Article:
Mining the city

1 vision and 3 actions for the Latrobe Energy Valley 

The vision: From independent territory colonisation processes to the joint production valley construction.

The Latrobe valley is a constant changing territory due to its own mining activity. These dynamics will continue in the future. The mining industry has been the reason for the region’s development and it will be the opportunity to take up on the construction of the new territorial city.

“Mining the city” recognizes the relationship city-mine as the DNA stamp of this valley, proposing that in the future the interdependence between the productive activity and the mine, the urban habitat and the natural landscape, constitute a trinomial, understood as a positive and solidary way to restructure the territory. To occupy the already exploited mining areas is the opportunity for the Latrobe valley to turn into an energy productive area that in a sustainable way integrates the mines with the rest of the pieces and allows the re-greening of the landscape and the new city

A territory where physical transformation is so evident demands a strategy for the reuse of the pieces that inserts itself on its own evolution cycle.

The phases for the construction of the future Latrobe Energy Valley would be:

-The recovery and preparation of the already exploited areas by the mining industry.

– Favor the production of new renewable energies witch implies new economical activities.

– Build a territory city with new residential fabrics, empowering diverse social groups and motivating the appearance of new mixed activities.

How to reach this vision?

Three actions:

1. Projecting the boundaries: Occupational model

Throughout time the cities and the mines have evolved independently, each one under its own set of rules. Because of this, there has been a dispersion of urban pieces that consume the territory undermining the natural areas. Against this dispersion a model is proposed that concentrates future urban development, energy and industrial production, around the already used and discarded land by the mining industry. A city that is more compact is more sustainable and allows the flow of natural systems.

The future development of the city is located in the perimeter of the pit to break the current limits and build the new boundaries that, as tentacles, extend and interact with the different parts of the territory –existing city, infrastructures and roads, forests, agricultural areas, big service buildings and industrial developments-. The new boundaries are defined by contextual elements of the nearby pieces. This way the pit restructures and links the different parts of the territory consolidating the original network.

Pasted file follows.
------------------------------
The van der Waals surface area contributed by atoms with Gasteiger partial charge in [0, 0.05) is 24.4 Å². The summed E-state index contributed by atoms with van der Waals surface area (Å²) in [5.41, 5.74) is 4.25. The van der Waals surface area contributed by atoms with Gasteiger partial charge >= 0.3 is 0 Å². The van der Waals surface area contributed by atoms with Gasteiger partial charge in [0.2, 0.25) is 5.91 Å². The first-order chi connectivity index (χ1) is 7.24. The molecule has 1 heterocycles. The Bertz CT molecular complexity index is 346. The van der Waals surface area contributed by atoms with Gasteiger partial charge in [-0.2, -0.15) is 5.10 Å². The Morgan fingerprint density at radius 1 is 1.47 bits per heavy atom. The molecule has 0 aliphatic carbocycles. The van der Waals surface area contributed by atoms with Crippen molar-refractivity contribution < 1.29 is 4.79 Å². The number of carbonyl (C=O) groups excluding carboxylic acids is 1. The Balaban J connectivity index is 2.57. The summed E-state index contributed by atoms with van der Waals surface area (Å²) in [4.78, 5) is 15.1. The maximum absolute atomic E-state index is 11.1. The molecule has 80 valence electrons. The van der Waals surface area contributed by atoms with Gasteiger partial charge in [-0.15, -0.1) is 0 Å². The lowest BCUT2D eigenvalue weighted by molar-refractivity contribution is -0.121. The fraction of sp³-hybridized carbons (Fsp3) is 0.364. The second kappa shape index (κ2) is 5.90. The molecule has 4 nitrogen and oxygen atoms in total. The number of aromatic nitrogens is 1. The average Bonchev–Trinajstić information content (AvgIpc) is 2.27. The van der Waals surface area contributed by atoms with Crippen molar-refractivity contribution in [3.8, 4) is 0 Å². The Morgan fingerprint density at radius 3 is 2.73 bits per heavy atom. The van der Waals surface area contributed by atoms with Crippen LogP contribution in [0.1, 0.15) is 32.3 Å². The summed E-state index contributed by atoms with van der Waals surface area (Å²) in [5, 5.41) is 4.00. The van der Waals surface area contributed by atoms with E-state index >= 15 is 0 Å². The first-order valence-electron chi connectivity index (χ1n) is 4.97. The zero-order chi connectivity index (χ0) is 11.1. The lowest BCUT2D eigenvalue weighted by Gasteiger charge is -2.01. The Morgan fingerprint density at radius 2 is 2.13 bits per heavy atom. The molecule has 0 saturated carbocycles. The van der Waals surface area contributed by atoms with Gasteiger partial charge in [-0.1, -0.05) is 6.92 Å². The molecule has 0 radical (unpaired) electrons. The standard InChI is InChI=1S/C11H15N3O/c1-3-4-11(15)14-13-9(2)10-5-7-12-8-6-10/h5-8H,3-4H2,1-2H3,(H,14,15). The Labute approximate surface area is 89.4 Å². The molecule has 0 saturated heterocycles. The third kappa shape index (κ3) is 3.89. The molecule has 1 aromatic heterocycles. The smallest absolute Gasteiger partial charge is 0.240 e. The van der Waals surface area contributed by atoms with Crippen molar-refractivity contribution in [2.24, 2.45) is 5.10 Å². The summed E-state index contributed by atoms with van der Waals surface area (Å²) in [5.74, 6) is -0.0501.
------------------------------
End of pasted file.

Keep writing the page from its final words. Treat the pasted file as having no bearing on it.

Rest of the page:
The project is complemented with a new mobility network that enhances the train’s access points to the pit as links with the existing city. The mobility network is complemented by proposing a public transport ring around the pit.


2. The mine’s displacement: evolution through time.

The rules and rhythms of the mine’s industrial exploitation set the growth’s speed and shape of the future city. While the mine moves forward searching for more coal, it “releases” land that is potentially usable by the new growths. This crossed and interlinked nature generates a landscape that is understood as a sequence of ever changing and evolving situations throughout time.

The project of the future valley searches for the construction of a new self sufficient city. The gradual transformation of the mine into a city opens the possibility to benefit from new recycling systems and non pollutant energies.

3. From  coal to other sources of energy:  the economical alternative

The Latrobe valley’s singularity lays on it being the region’s energy generator. And that must continue to be so. Until today only coal has been exploited as a source of energy. Other activities have settled on the land regardless of the pit following different territorial logics.

We propose that the industrial exploitation of the mine implies the business of building the future energy and production city.  The diversity of the energetic matrix is proposed by enhancing various forms of renewable energy sources, which due to the characteristics of the valley, may be complementary. The colonisation of the boundaries releases a big empty inner space with a huge potential for the development of new energy production exploits.

Latrobe valley will become a hub of technological companies related to the energy production based on the sustainability objectives and goals defined by the Latrobe city itself. It will also be a Lab dedicated to the research for the development of new energies and non pollutant production processes.



Title: Mining the city

Project Name: Transiting cities – Low carbon future

Location: Latrobe valley, Melbourne – Australia

Date: december 2012

Programme: Territorial planning

Organizer: OUTR, Office Urban Transformation Research – RMIT University

Team: Alvaro Cuéllar, Anna Gutiérrez, Jordi Safont-Tria

Collaborators: Mariano Pérez, Carmen Boyer

Competition carried out in TOC – Taller Obert de Concursos, at the ETSAB, Escuela Técnica Superior Arquitectura de Barcelona, Universitat Politècnica de Catalunya.